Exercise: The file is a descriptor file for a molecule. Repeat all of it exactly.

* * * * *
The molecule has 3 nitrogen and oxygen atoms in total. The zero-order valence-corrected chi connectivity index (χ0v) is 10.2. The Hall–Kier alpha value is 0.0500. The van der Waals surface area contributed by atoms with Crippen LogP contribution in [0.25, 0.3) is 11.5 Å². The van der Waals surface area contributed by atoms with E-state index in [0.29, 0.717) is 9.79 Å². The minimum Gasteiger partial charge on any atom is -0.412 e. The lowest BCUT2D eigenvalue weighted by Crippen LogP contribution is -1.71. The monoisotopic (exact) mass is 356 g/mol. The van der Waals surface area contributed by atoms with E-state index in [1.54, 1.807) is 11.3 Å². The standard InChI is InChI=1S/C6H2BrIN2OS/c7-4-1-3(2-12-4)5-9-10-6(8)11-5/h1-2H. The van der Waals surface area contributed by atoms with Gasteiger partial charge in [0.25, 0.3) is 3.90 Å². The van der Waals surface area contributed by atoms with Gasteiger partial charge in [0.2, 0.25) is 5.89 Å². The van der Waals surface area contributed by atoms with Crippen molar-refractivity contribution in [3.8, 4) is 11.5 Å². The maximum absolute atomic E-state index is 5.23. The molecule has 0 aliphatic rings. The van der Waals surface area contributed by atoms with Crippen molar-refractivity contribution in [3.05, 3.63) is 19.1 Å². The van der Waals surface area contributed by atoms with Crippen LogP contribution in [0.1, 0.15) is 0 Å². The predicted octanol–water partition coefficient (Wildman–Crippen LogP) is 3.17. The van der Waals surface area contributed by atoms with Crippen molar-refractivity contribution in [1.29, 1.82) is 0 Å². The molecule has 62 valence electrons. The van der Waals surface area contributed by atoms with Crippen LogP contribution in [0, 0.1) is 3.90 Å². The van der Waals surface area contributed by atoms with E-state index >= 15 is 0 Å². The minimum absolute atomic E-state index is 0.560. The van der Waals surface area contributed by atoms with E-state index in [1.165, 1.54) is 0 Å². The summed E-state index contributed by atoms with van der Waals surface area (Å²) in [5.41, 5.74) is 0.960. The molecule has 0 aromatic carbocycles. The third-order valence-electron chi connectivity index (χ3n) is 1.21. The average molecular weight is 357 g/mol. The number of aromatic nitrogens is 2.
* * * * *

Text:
The molecule has 3 nitrogen and oxygen atoms in total. The zero-order valence-corrected chi connectivity index (χ0v) is 10.2. The Hall–Kier alpha value is 0.0500. The van der Waals surface area contributed by atoms with Crippen LogP contribution in [0.25, 0.3) is 11.5 Å². The van der Waals surface area contributed by atoms with E-state index in [0.29, 0.717) is 9.79 Å². The minimum Gasteiger partial charge on any atom is -0.412 e. The lowest BCUT2D eigenvalue weighted by Crippen LogP contribution is -1.71. The monoisotopic (exact) mass is 356 g/mol. The van der Waals surface area contributed by atoms with E-state index in [1.54, 1.807) is 11.3 Å². The standard InChI is InChI=1S/C6H2BrIN2OS/c7-4-1-3(2-12-4)5-9-10-6(8)11-5/h1-2H. The van der Waals surface area contributed by atoms with Gasteiger partial charge in [0.25, 0.3) is 3.90 Å². The van der Waals surface area contributed by atoms with Gasteiger partial charge in [0.2, 0.25) is 5.89 Å². The van der Waals surface area contributed by atoms with Crippen molar-refractivity contribution in [3.8, 4) is 11.5 Å². The maximum absolute atomic E-state index is 5.23. The molecule has 0 aliphatic rings. The van der Waals surface area contributed by atoms with Crippen molar-refractivity contribution in [3.05, 3.63) is 19.1 Å². The van der Waals surface area contributed by atoms with Crippen LogP contribution in [0.1, 0.15) is 0 Å². The predicted octanol–water partition coefficient (Wildman–Crippen LogP) is 3.17. The van der Waals surface area contributed by atoms with Crippen molar-refractivity contribution in [1.29, 1.82) is 0 Å². The molecule has 62 valence electrons. The van der Waals surface area contributed by atoms with Crippen LogP contribution in [0, 0.1) is 3.90 Å². The van der Waals surface area contributed by atoms with E-state index >= 15 is 0 Å². The minimum absolute atomic E-state index is 0.560. The van der Waals surface area contributed by atoms with E-state index in [1.165, 1.54) is 0 Å². The summed E-state index contributed by atoms with van der Waals surface area (Å²) in [5.41, 5.74) is 0.960. The molecule has 0 aromatic carbocycles. The third-order valence-electron chi connectivity index (χ3n) is 1.21. The average molecular weight is 357 g/mol. The number of aromatic nitrogens is 2.